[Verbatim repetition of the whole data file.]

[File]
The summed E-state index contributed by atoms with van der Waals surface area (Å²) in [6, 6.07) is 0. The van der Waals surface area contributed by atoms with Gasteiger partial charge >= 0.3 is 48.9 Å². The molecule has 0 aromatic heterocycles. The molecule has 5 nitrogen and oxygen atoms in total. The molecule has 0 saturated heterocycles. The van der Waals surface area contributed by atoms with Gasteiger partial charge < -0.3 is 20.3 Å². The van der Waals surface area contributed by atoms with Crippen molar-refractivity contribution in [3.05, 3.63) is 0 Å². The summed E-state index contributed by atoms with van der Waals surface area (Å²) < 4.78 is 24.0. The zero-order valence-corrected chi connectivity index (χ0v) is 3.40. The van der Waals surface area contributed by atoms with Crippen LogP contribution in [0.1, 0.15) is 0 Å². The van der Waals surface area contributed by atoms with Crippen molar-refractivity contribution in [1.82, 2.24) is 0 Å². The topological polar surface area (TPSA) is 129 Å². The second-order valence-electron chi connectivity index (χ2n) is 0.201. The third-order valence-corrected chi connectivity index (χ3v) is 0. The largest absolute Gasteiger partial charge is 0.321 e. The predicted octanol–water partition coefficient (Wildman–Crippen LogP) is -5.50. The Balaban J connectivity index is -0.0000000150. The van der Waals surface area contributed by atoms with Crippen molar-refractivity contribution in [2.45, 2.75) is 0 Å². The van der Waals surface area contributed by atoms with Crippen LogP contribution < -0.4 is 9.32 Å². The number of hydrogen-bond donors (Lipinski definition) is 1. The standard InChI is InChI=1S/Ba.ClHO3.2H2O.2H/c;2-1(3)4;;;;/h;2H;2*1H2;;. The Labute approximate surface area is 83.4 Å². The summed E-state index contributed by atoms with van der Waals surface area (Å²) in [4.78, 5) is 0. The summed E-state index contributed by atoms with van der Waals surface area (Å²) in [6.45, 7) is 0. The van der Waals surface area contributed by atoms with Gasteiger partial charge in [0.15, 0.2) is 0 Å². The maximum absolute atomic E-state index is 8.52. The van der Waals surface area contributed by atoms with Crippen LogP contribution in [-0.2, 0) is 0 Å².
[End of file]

The summed E-state index contributed by atoms with van der Waals surface area (Å²) in [6, 6.07) is 0. The van der Waals surface area contributed by atoms with Gasteiger partial charge >= 0.3 is 48.9 Å². The molecule has 0 aromatic heterocycles. The molecule has 5 nitrogen and oxygen atoms in total. The molecule has 0 saturated heterocycles. The van der Waals surface area contributed by atoms with Gasteiger partial charge < -0.3 is 20.3 Å². The van der Waals surface area contributed by atoms with Crippen molar-refractivity contribution in [3.05, 3.63) is 0 Å². The summed E-state index contributed by atoms with van der Waals surface area (Å²) < 4.78 is 24.0. The zero-order valence-corrected chi connectivity index (χ0v) is 3.40. The van der Waals surface area contributed by atoms with Crippen LogP contribution in [0.1, 0.15) is 0 Å². The van der Waals surface area contributed by atoms with Crippen molar-refractivity contribution in [1.82, 2.24) is 0 Å². The topological polar surface area (TPSA) is 129 Å². The second-order valence-electron chi connectivity index (χ2n) is 0.201. The third-order valence-corrected chi connectivity index (χ3v) is 0. The largest absolute Gasteiger partial charge is 0.321 e. The predicted octanol–water partition coefficient (Wildman–Crippen LogP) is -5.50. The Balaban J connectivity index is -0.0000000150. The van der Waals surface area contributed by atoms with Crippen molar-refractivity contribution in [2.45, 2.75) is 0 Å². The van der Waals surface area contributed by atoms with Crippen LogP contribution < -0.4 is 9.32 Å². The number of hydrogen-bond donors (Lipinski definition) is 1. The standard InChI is InChI=1S/Ba.ClHO3.2H2O.2H/c;2-1(3)4;;;;/h;2H;2*1H2;;. The Labute approximate surface area is 83.4 Å². The summed E-state index contributed by atoms with van der Waals surface area (Å²) in [4.78, 5) is 0. The summed E-state index contributed by atoms with van der Waals surface area (Å²) in [6.45, 7) is 0. The van der Waals surface area contributed by atoms with Gasteiger partial charge in [0.15, 0.2) is 0 Å². The maximum absolute atomic E-state index is 8.52. The van der Waals surface area contributed by atoms with Crippen LogP contribution in [-0.2, 0) is 0 Å².